When it comes to choosing a cloud migration tool, businesses have two options: one of the free tools or a purpose-built tool.
Both have their advantages. The free tools are (obviously) a low-cost option and might be all you need. Plus, if you have large volumes of data to migrate to the cloud you can benefit from the offline data transfer devices offered by public cloud vendors.
However, if you’re looking at a multi-cloud strategy, a purpose-built product is likely to be a better fit. These tools are more comprehensive, with vendors matching cloud services to each workload. Some offer monitoring, management, optimisation and/or automation capabilities as extra features, which can often more than justify the price tag.
Using a purpose-built tool for server migrations has the added bonus of streamlining the process of moving complex workloads to Microsoft Azure.
It means you are able to test your Azure environment using workload migration tools without disrupting users. By ensuring replicated data accurately reflects the course system, these tools also reduce the risk of data loss.
An article on TechTarget explains how to plan for an Azure cloud migration.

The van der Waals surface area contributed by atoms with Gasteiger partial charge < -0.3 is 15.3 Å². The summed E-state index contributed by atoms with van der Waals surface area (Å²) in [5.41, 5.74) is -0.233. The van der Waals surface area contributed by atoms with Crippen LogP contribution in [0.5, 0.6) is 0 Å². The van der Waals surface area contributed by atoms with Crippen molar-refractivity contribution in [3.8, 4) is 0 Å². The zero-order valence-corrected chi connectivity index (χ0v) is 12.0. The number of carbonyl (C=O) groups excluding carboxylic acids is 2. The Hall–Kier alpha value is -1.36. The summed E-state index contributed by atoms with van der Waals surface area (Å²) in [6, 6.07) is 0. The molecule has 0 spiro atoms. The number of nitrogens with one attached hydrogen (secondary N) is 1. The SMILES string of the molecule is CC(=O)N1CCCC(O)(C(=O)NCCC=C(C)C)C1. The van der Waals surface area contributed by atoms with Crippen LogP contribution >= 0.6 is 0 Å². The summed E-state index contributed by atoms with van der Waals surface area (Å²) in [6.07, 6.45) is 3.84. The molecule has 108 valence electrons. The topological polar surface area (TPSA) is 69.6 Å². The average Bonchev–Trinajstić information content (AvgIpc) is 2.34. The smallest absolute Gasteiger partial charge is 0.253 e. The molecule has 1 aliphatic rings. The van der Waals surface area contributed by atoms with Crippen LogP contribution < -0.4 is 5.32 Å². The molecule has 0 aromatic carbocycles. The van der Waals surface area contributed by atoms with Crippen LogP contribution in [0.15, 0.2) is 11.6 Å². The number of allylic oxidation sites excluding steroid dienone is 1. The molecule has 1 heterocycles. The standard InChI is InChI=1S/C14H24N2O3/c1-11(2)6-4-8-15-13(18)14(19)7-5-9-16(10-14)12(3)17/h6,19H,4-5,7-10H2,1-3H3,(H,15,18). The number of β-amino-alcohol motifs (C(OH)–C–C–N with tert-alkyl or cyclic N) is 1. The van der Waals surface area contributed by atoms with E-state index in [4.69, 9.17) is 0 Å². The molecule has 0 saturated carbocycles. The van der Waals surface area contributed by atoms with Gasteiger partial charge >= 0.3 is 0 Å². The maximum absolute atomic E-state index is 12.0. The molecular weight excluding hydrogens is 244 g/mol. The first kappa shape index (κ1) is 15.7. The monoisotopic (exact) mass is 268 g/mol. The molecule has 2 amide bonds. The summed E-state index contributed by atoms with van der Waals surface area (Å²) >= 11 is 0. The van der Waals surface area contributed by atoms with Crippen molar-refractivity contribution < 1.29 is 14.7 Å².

On-prem vs cloud services switchover
An on-site evaluation is usually the first step in any cloud migration. Windows administrators may lean towards Microsoft’s platform to avoid friction. The cloud is all about innovation; new services and updates arrive at a steady pace. Microsoft sells more than 200 Azure services – almost 20 just for storage purposes – which can make choosing one tricky.
Migrating multiple server roles into the cloud takes time. But what happens when there’s an outage? Service level agreements will guarantee uptime to major cloud provider’s services, but sometimes issues closer to home (such as a failed upgrade) mean a business can’t access vital services. Minimising the effects of outages is essential. Most companies can’t afford infrastructure services and SaaS backup, so moving essential infrastructure to the cloud can help.
IaaS vs PaaS
The two most common ways of moving workloads to the cloud are IaaS or the PaaS equivalent. The IaaS approach (aka lift and shift) requires minimal effort but may not be the best option in the long-term. Running an application as part of the Azure PaaS could offer greater benefits. For example, instead of putting a SQL Server VM into Azure and continuing to patch, upgrade and monitor, a company could switch to Azure SQL Database.
Are you keen to keep up with the competition and leave on-premises support behind? Get in touch with Hunter Charles to see how we can help you find the talent you need to adapt and remain forward-thinking in your cloud migration.